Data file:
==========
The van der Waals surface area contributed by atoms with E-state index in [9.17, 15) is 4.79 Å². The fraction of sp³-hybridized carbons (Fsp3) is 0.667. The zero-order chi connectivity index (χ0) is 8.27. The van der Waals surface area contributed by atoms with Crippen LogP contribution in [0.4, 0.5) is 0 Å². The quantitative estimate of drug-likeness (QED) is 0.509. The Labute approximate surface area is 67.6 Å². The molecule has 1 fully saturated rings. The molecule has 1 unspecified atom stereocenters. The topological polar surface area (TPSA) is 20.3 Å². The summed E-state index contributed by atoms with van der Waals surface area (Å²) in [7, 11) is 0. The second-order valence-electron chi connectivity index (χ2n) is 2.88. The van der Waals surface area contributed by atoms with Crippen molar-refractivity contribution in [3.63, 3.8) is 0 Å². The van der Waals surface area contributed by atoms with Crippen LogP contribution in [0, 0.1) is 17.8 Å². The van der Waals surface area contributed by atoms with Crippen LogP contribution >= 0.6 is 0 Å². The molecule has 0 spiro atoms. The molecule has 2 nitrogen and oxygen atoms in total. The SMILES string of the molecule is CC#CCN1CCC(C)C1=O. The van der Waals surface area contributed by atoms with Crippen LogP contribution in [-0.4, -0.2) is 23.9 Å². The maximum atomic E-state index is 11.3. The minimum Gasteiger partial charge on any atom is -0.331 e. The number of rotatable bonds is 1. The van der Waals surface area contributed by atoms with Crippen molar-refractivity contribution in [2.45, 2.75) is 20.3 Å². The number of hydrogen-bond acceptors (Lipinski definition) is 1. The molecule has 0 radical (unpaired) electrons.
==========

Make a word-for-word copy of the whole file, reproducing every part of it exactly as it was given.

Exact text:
The van der Waals surface area contributed by atoms with E-state index in [9.17, 15) is 4.79 Å². The fraction of sp³-hybridized carbons (Fsp3) is 0.667. The zero-order chi connectivity index (χ0) is 8.27. The van der Waals surface area contributed by atoms with Crippen LogP contribution in [0.4, 0.5) is 0 Å². The quantitative estimate of drug-likeness (QED) is 0.509. The Labute approximate surface area is 67.6 Å². The molecule has 1 fully saturated rings. The molecule has 1 unspecified atom stereocenters. The topological polar surface area (TPSA) is 20.3 Å². The summed E-state index contributed by atoms with van der Waals surface area (Å²) in [7, 11) is 0. The second-order valence-electron chi connectivity index (χ2n) is 2.88. The van der Waals surface area contributed by atoms with Crippen molar-refractivity contribution in [3.63, 3.8) is 0 Å². The van der Waals surface area contributed by atoms with Crippen LogP contribution in [0, 0.1) is 17.8 Å². The van der Waals surface area contributed by atoms with Crippen LogP contribution >= 0.6 is 0 Å². The molecule has 0 spiro atoms. The molecule has 2 nitrogen and oxygen atoms in total. The SMILES string of the molecule is CC#CCN1CCC(C)C1=O. The van der Waals surface area contributed by atoms with Crippen LogP contribution in [-0.4, -0.2) is 23.9 Å². The maximum atomic E-state index is 11.3. The minimum Gasteiger partial charge on any atom is -0.331 e. The number of rotatable bonds is 1. The van der Waals surface area contributed by atoms with Crippen molar-refractivity contribution in [2.45, 2.75) is 20.3 Å². The number of hydrogen-bond acceptors (Lipinski definition) is 1. The molecule has 0 radical (unpaired) electrons.